These website crackdowns appear to be mere dress rehearsals for a wide-reaching, bipartisan piece of legislation now moving through Congress. The Senate bill, Stop Enabling Sex Traffickers Act, and the House companion version, Fight Online Sex Trafficking Act, both have feel-good titles, but activists argue that these proposed policy changes would have worrisome implications for free speech, and would actually worsen conditions for anyone in the sex trade. SESTA holds online platforms accountable for content created and posted by users, and punishes those intermediaries found guilty of “supporting, facilitating or assisting” sex trafficking. FOSTA operates similarly, but substitutes “prostitution” for trafficking, making clear that consenting adult workers are also targets.

The likely result is that adult advertisements will disappear from the web once and for all, after site hosts decide they do not want to be held legally liable—a form of censorship that could ultimately harm independent sex workers. Activists fear that the loss of online advertising would push sex work back underground and outdoors, where there are no tools for determining whether a client is safe to get into a car with, and fewer opportunities to negotiate sex acts with condoms. SWOP Sacramento founder, Kristen DiAngelo, says, “On the streets, workers are forced into making split-second decisions about the safety of every interaction. Violence increases, as do our arrests. Taking away options for online posting only migrates the problem [of trafficking], it does nothing to end it.”

Crucially, scrubbing all mentions of prostitution from the internet also means removing spaces that sex workers depend on for community and social support. Many advertising sites serve a dual purpose, hosting discussion boards and private chat forums where workers can share tips about clients, agencies and locations to avoid. As Lauren Kiley, a porn performer, says, “It’s really important that we be able to connect with each other. So much of it is pragmatic, safety-based.” She mentions benefitting from the “porn twitter” community that recently began a practice of daily “mental health check-ins” after a series of high-profile performer suicides. Vanessa Carlisle, a sex worker activist who recently completed her PhD, agrees. “Under the guise of rescuing us from trafficking, our safe spaces are being decimated,” she says. “We can prove that we are safer when we talk to each other, so let us talk to each other.” Perhaps equally as dangerous as the looming threats of SESTA and FOSTA is the end of net neutrality, which could also have the effect of shutting down online discussion of sex industry jobs. “It’s scary,” says Kiley. “I don’t know what the sex worker community on the internet is going to look like a year from now.”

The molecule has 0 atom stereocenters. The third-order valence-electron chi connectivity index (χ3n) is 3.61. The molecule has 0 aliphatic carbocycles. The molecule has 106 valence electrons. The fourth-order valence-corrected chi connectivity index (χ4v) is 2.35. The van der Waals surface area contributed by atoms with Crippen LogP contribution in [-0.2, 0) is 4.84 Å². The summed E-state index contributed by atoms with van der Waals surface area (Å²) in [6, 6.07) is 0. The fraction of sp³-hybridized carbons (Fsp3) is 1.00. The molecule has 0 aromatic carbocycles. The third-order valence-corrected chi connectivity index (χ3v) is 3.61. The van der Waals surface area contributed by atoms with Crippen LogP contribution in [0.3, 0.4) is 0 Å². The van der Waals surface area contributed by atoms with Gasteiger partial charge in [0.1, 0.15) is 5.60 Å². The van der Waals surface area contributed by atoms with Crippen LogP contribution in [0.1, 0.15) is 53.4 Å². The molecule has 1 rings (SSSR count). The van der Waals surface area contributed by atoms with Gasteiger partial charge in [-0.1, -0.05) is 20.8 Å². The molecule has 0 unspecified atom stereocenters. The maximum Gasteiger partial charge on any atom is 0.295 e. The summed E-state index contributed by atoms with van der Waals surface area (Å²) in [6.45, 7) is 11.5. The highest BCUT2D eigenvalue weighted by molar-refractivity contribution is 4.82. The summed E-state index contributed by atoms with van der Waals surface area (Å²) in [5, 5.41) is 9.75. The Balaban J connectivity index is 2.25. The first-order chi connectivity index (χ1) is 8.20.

And yet, there are reasons to remain hopeful. Sex workers have always demonstrated a tremendous level of creativity for developing new ways to survive, to connect with and protect each other. “We don’t have to be helpless in the face of it,” Carlisle assures the other women. They brainstormed solutions—self-defense training, in-person support groups, new apps, even a return to print advertising. “The industry has to keep adapting. When we build a clubhouse, and then they come stomp it down, then we just gotta build another one.”